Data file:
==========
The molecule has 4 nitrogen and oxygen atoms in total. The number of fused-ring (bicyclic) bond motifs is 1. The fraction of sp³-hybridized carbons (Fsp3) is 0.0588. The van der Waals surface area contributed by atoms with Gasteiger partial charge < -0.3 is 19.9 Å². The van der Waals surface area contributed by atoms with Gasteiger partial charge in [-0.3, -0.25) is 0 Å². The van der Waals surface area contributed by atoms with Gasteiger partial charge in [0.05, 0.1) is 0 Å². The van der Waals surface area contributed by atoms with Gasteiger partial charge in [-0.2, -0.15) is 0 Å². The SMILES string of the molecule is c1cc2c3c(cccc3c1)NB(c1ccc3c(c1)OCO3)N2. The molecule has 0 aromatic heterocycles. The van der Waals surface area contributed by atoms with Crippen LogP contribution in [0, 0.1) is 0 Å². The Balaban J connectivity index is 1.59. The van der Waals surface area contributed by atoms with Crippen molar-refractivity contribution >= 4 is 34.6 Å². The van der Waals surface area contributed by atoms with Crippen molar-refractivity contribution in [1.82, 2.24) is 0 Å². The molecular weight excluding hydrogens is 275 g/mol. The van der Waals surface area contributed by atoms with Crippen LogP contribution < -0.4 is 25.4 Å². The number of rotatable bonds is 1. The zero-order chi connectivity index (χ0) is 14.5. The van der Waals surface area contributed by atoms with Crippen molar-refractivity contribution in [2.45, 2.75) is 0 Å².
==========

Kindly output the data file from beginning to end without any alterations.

The molecule has 4 nitrogen and oxygen atoms in total. The number of fused-ring (bicyclic) bond motifs is 1. The fraction of sp³-hybridized carbons (Fsp3) is 0.0588. The van der Waals surface area contributed by atoms with Gasteiger partial charge < -0.3 is 19.9 Å². The van der Waals surface area contributed by atoms with Gasteiger partial charge in [-0.3, -0.25) is 0 Å². The van der Waals surface area contributed by atoms with Gasteiger partial charge in [0.05, 0.1) is 0 Å². The van der Waals surface area contributed by atoms with Gasteiger partial charge in [-0.2, -0.15) is 0 Å². The SMILES string of the molecule is c1cc2c3c(cccc3c1)NB(c1ccc3c(c1)OCO3)N2. The molecule has 0 aromatic heterocycles. The van der Waals surface area contributed by atoms with Crippen LogP contribution in [0, 0.1) is 0 Å². The Balaban J connectivity index is 1.59. The van der Waals surface area contributed by atoms with Crippen molar-refractivity contribution >= 4 is 34.6 Å². The van der Waals surface area contributed by atoms with Crippen molar-refractivity contribution in [1.82, 2.24) is 0 Å². The molecular weight excluding hydrogens is 275 g/mol. The van der Waals surface area contributed by atoms with Crippen LogP contribution < -0.4 is 25.4 Å². The number of rotatable bonds is 1. The zero-order chi connectivity index (χ0) is 14.5. The van der Waals surface area contributed by atoms with Crippen molar-refractivity contribution in [2.45, 2.75) is 0 Å².